Cattlemen’s Ranch Swiss Cheese and Mushroom Beef Patties

My first job in high school was at Hardee’s, back before the chain was purchased by Carl’s Jr. parent company CKE. In those days, Hardee’s sold both burgers and chicken, and while the chicken was pretty good, I tended to favor the burgers. The Frisco burger, set atop Texas toast, was a safe pick. My favorite, though? The restaurant’s mushroom and swiss burger, which it continues to sell to this day.

I’ve since become, you might say, a connoisseur of mushroom and swiss burgers. I often get them if we visit a burger place and such a burger is on the menu. While they’re a surprisingly common fixture on menus, it goes without saying that some mushroom and swiss burgers are better than others.

Aldi has all the fixings for me to make such a burger myself if I want to, and I sometimes do. But when I saw Aldi was actually selling a self-contained burger that already had all of it? Well, I had to try that.

Cattlemen's Ranch Swiss Cheese and Mushroom Beef Patties

Cattlemen’s Ranch Swiss Cheese and Mushroom Beef Patties are an Aldi Find. Each store gets a single stock of the burgers, and once they’re sold out, you won’t be able to get them again until they come back, whenever that might be. You can’t order them online if they’re sold out at your local store.

At the time, these come in a box of 6 burger patties, with the patties in a plastic bag inside the box. Each patty is 1/3 of a pound. The box currently costs $8.49, which comes out to about $1.41 a burger, $4.24 a pound, and 26 cents an ounce. These burgers were part of a mixed case that also included a Texas barbecue variety that we also picked up and tried out.

Nutritionally, these patties are very high in fat (34g / 44% DV), saturated fat (15g / 75% DV), cholesterol (95mg / 32% DV), and sodium (910mg / 40% DV). By those numbers alone, this is one of the less healthy products I’ve ever purchased from Aldi, and all of them are higher than the Texas barbecue burgers. On the positive side, the burgers are low in sugar, high in protein, and have modest amounts of calcium and iron.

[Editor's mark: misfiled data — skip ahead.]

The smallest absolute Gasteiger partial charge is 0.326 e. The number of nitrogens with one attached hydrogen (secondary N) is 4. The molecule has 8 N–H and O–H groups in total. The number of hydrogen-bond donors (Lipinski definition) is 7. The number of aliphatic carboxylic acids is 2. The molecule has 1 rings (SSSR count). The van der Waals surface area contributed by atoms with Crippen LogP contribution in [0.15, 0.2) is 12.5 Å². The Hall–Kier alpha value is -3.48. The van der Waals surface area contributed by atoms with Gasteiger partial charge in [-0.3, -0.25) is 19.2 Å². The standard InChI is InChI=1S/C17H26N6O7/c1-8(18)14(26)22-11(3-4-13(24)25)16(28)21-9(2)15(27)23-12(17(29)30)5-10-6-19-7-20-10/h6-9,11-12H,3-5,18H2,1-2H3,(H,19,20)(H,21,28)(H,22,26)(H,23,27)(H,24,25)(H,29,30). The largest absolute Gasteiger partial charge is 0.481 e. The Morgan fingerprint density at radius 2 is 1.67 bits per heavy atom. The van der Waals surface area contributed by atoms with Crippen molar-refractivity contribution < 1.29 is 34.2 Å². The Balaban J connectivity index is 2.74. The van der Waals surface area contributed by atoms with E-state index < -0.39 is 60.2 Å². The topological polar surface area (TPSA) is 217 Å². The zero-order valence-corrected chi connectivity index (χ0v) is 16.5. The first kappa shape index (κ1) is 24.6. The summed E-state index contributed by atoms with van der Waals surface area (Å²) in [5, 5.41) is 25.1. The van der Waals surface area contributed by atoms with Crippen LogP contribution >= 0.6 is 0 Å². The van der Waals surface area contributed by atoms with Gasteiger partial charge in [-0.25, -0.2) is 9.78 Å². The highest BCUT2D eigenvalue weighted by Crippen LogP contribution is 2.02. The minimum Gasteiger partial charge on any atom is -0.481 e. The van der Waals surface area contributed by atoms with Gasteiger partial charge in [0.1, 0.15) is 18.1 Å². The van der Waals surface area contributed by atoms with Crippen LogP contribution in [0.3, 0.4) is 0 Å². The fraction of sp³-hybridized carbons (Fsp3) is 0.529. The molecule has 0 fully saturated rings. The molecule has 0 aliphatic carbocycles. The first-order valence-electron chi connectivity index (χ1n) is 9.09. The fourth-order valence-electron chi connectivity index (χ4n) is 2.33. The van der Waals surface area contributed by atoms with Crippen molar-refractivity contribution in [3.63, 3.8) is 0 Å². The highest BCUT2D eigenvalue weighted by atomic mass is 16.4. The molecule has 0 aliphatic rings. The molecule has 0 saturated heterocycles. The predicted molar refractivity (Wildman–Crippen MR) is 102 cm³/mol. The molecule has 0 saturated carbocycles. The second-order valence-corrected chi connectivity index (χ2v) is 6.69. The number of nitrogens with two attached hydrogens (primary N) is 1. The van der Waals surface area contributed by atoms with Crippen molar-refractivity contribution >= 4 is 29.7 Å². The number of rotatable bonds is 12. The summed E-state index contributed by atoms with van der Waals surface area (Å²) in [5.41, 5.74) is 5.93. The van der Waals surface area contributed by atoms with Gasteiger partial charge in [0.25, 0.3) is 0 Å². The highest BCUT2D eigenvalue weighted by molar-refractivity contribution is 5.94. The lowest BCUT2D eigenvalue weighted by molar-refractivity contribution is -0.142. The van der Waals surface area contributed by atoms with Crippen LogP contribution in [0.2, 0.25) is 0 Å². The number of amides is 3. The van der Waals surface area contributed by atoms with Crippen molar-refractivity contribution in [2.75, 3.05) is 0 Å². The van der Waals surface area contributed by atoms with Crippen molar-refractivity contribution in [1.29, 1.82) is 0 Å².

It also has one allergen warning, for milk.

Cattlemen's Ranch Swiss Cheese and Mushroom Beef Patties

Nutrition information, ingredients, and instructions. (Click to enlarge.) 

The burgers come with preparation instructions that will look familiar to anyone who has cooked frozen burgers before. You can cook them in a broiler, on a skillet, or on a grill, with the end goal of getting the burgers to an internal temperature of 165 degrees. As usual, I went with a grill.

Cattlemen's Ranch Patties

Mushroom and Swiss on left, Texas Barbecue on right

As with other frozen burgers, the instructions call to grill them on one side until the juices come through, then flip them and cook them to done. I found that these didn’t juice up quite as clearly as a traditional burger does, so I ended up cooking them for around the same time I normally cook a frozen burger, then using an instant thermometer to verify that they were done.

Cattlemen's Ranch Patties

Mushroom and Swiss on left, Texas Barbecue on right

I have to admit I was a little apprehensive going into this: I’ve cooked burgers with built-in cheese before, and it hasn’t always worked out, with things falling apart during grilling. That was not the case here — the burgers stayed together and cooked well, and they came out pretty clean.

Best of all, they tasted good. The mushroom and swiss notes were clear and consistent in just about each bite, and the flavor was of a good quality. I like to dress my mushroom and swiss burgers up with mayonnaise, and doing so with this burger, I thought, added some nice flavor.

The Verdict:

I wasn’t sure what to expect with a frozen mushroom and swiss burger, but Cattlemen’s Ranch Swiss Cheese and Mushroom Beef Patties are solid, good-tasting burgers. They combine both a quality beef taste with clear mushroom and swiss notes mixed in, and I thought they were especially good topped with mayo. They’ve got tons of fat, sodium, and cholesterol, though, so these definitely fit more into the category of the eat-in-moderation foods.

About Joshua

Joshua is the Co-founder of Aldi Reviewer. He is also a writer and novelist. You can learn more about him at

One Comment

  1. I recall when Hardee’s (or is it more proper to refer to the fast food chain as “Hardee” [:->} ) acquired the recipe for its fried chicken from the dwindling Mariott-owned Roy Rogers chain. I took my fried chicken connoisseur son to Hardee’s to taste test it. He was delighted to report it was exactly the same as the chicken he’d enjoyed up north at Roy Rogers.
    Then everything began to slide downhill. Apparently Hardee’s was not willing or able to properly promote it’s chicken, so eventually it disappeared from their menu. A sad ending.
    Today, it’s harder to locate a Hardee’s than it was to find fried chicken. Like Joshua, I do enjoy a mushroom and Swiss burger. Very satisfying, but perhaps too much burger for me to eat anymore.

Leave a Reply

Your email address will not be published. Required fields are marked *